Detect Magic wrote:

I've yet to use this, but an idea I've had for the iconic solo monster:

Simple Template: Elite (CR +2)

Creatures with the Elite simple template are meant to be fought alone, though this is not always the case. Sometimes they are encountered alongside weaker, subservient creatures, but this is the exception.

Rebuild Rules: An elite creature gains all the benefits of the Advanced simple template, plus the following.

  • Hit Points: An elite creature has ×4 as many hit points as normal.

  • Defensive Abilities: An elite creature with 4 or less HD gains DR 5/—. If it possesses 5–10 HD, an elite creature's DR increases to 10; an elite creature with 11 or more HD increases it's DR to 15. In addition, an elite creature is immune to death effects, energy drain, and ability damage; charm and compulsion effects; and any affect that would render it unable to act normally (daze, stun, etc.).

  • Special Qualities: An elite creature gains the following ability.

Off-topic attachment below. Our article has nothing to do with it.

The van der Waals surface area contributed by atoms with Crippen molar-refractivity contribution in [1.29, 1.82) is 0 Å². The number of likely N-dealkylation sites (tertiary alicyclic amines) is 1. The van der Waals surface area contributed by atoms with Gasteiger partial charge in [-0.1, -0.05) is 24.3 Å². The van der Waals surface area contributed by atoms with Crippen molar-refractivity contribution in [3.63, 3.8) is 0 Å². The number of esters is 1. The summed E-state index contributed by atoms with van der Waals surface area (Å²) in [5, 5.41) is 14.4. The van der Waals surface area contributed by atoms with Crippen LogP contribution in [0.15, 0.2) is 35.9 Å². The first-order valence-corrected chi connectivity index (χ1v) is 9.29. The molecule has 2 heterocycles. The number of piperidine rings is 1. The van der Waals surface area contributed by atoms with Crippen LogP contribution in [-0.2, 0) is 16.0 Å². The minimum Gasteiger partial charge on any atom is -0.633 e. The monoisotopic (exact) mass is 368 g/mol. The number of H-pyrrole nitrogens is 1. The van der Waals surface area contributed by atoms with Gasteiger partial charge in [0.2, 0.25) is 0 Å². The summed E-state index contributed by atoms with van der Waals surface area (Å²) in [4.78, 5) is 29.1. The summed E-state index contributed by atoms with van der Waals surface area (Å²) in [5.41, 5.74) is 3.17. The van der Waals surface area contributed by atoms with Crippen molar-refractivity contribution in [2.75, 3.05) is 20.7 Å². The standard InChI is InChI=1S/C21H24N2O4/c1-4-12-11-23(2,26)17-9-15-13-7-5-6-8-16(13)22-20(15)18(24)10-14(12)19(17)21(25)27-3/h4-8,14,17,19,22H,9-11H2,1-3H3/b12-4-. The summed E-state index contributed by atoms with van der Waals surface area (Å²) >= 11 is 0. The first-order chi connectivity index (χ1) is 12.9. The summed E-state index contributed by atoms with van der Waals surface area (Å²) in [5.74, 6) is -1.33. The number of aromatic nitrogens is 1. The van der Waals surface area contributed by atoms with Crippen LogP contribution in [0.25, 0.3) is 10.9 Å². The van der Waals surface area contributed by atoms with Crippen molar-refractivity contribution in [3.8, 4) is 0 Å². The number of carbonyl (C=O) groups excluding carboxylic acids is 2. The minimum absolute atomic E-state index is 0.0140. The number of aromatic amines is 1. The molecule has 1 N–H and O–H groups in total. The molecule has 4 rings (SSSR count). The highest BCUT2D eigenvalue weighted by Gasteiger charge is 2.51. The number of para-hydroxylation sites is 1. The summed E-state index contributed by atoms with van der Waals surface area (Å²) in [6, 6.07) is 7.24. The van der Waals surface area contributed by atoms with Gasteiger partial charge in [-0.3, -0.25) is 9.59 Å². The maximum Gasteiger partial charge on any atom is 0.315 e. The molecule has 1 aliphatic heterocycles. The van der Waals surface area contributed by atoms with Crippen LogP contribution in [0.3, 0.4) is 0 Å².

Dual Initiative (Ex): An elite creature gets two turns each round, one on its initiative count and another on its initiative count – 20. For example, if the creature's initiative is 23, for its first turn it could make a full attack (and take a 5 foot step) at initiative 23, and for its second turn at initiative 3 it could take a move action and cast a spell. This allows the creature to perform two actions per round that normally take an entire round, such as using a summon monster spell. For the purposes of spells and effects that have a duration of a round or longer or trigger at the beginning of the creature's round or the start of its turn such as saving throws against ongoing effects or taking bleed damage), only the creature's first turn each round counts toward such durations.

That seems stronger than a +2 CR. I'm not a fan of this because:

1) There's no in-game reason why this template exists. The zombie template exists because the creature is a zombie. The advanced template exists because the monster has better ability scores than an average member of its race. There's no explanation why this creature can act twice in a round or has immunities that would even impress the Tarrasque.